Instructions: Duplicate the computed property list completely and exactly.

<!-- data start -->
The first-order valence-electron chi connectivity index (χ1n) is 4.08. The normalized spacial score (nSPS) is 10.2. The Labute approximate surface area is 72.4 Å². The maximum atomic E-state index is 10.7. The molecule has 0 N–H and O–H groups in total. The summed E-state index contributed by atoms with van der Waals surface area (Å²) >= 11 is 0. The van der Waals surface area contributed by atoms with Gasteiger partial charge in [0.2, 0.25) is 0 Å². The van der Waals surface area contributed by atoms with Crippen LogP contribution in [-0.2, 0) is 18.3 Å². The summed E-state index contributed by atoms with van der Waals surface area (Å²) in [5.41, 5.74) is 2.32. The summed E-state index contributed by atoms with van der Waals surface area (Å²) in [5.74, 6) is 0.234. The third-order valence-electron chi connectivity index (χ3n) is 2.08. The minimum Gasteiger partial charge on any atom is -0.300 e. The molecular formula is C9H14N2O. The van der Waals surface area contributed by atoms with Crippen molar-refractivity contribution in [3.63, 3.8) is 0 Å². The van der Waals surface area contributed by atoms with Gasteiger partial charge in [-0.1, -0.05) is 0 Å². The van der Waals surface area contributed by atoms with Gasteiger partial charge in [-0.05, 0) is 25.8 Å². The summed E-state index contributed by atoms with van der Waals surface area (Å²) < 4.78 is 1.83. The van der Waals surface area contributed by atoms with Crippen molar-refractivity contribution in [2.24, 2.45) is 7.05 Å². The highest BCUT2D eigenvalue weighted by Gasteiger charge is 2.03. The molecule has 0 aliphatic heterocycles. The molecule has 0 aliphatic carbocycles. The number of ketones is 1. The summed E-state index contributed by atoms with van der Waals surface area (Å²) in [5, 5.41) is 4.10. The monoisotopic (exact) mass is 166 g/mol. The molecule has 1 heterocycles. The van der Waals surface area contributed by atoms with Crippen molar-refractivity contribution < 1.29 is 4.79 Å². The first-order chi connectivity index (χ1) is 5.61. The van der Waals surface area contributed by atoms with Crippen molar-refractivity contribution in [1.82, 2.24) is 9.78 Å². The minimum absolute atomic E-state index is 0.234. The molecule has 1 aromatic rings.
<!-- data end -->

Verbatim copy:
The first-order valence-electron chi connectivity index (χ1n) is 4.08. The normalized spacial score (nSPS) is 10.2. The Labute approximate surface area is 72.4 Å². The maximum atomic E-state index is 10.7. The molecule has 0 N–H and O–H groups in total. The summed E-state index contributed by atoms with van der Waals surface area (Å²) >= 11 is 0. The van der Waals surface area contributed by atoms with Gasteiger partial charge in [0.2, 0.25) is 0 Å². The van der Waals surface area contributed by atoms with Crippen LogP contribution in [-0.2, 0) is 18.3 Å². The summed E-state index contributed by atoms with van der Waals surface area (Å²) in [5.41, 5.74) is 2.32. The summed E-state index contributed by atoms with van der Waals surface area (Å²) in [5.74, 6) is 0.234. The third-order valence-electron chi connectivity index (χ3n) is 2.08. The minimum Gasteiger partial charge on any atom is -0.300 e. The molecular formula is C9H14N2O. The van der Waals surface area contributed by atoms with Crippen molar-refractivity contribution in [3.63, 3.8) is 0 Å². The van der Waals surface area contributed by atoms with Gasteiger partial charge in [-0.1, -0.05) is 0 Å². The van der Waals surface area contributed by atoms with Gasteiger partial charge in [-0.05, 0) is 25.8 Å². The summed E-state index contributed by atoms with van der Waals surface area (Å²) < 4.78 is 1.83. The van der Waals surface area contributed by atoms with Crippen molar-refractivity contribution in [2.24, 2.45) is 7.05 Å². The highest BCUT2D eigenvalue weighted by Gasteiger charge is 2.03. The molecule has 0 aliphatic heterocycles. The molecule has 0 aliphatic carbocycles. The number of ketones is 1. The summed E-state index contributed by atoms with van der Waals surface area (Å²) in [5, 5.41) is 4.10. The monoisotopic (exact) mass is 166 g/mol. The molecule has 1 heterocycles. The van der Waals surface area contributed by atoms with Crippen molar-refractivity contribution < 1.29 is 4.79 Å². The first-order chi connectivity index (χ1) is 5.61. The van der Waals surface area contributed by atoms with Crippen molar-refractivity contribution in [1.82, 2.24) is 9.78 Å². The minimum absolute atomic E-state index is 0.234. The molecule has 1 aromatic rings.